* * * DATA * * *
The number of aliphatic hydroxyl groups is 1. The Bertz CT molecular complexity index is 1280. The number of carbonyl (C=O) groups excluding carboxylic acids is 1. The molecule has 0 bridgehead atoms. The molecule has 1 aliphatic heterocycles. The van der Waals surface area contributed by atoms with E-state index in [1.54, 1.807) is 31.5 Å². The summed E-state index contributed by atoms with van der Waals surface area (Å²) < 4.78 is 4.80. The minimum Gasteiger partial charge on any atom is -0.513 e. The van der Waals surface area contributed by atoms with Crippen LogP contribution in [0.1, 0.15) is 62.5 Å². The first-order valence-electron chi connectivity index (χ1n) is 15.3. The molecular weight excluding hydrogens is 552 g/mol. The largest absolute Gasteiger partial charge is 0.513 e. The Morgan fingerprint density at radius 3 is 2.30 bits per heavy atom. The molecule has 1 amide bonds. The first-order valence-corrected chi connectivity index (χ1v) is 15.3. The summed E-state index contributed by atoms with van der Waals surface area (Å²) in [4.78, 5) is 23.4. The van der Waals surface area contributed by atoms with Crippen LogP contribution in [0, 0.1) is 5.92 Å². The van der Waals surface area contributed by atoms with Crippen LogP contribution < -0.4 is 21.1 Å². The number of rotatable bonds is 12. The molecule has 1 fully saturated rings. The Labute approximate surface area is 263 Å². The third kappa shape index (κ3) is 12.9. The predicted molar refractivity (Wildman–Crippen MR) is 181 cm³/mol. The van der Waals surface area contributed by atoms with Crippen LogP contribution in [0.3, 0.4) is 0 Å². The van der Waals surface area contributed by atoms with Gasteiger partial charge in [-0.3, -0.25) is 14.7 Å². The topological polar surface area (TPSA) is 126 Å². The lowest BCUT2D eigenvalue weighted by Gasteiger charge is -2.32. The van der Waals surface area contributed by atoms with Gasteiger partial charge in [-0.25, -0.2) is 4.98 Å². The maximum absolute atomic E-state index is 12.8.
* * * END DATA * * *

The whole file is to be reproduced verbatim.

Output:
The number of aliphatic hydroxyl groups is 1. The Bertz CT molecular complexity index is 1280. The number of carbonyl (C=O) groups excluding carboxylic acids is 1. The molecule has 0 bridgehead atoms. The molecule has 1 aliphatic heterocycles. The van der Waals surface area contributed by atoms with E-state index in [1.54, 1.807) is 31.5 Å². The summed E-state index contributed by atoms with van der Waals surface area (Å²) < 4.78 is 4.80. The minimum Gasteiger partial charge on any atom is -0.513 e. The van der Waals surface area contributed by atoms with Crippen LogP contribution in [0.1, 0.15) is 62.5 Å². The first-order valence-electron chi connectivity index (χ1n) is 15.3. The molecular weight excluding hydrogens is 552 g/mol. The largest absolute Gasteiger partial charge is 0.513 e. The Morgan fingerprint density at radius 3 is 2.30 bits per heavy atom. The molecule has 1 amide bonds. The first-order valence-corrected chi connectivity index (χ1v) is 15.3. The summed E-state index contributed by atoms with van der Waals surface area (Å²) in [4.78, 5) is 23.4. The van der Waals surface area contributed by atoms with Crippen LogP contribution in [0, 0.1) is 5.92 Å². The van der Waals surface area contributed by atoms with Crippen LogP contribution < -0.4 is 21.1 Å². The number of rotatable bonds is 12. The molecule has 1 fully saturated rings. The Labute approximate surface area is 263 Å². The third kappa shape index (κ3) is 12.9. The predicted molar refractivity (Wildman–Crippen MR) is 181 cm³/mol. The van der Waals surface area contributed by atoms with Crippen LogP contribution in [0.3, 0.4) is 0 Å². The van der Waals surface area contributed by atoms with Gasteiger partial charge in [-0.3, -0.25) is 14.7 Å². The topological polar surface area (TPSA) is 126 Å². The lowest BCUT2D eigenvalue weighted by Gasteiger charge is -2.32. The van der Waals surface area contributed by atoms with Gasteiger partial charge in [-0.25, -0.2) is 4.98 Å². The maximum absolute atomic E-state index is 12.8.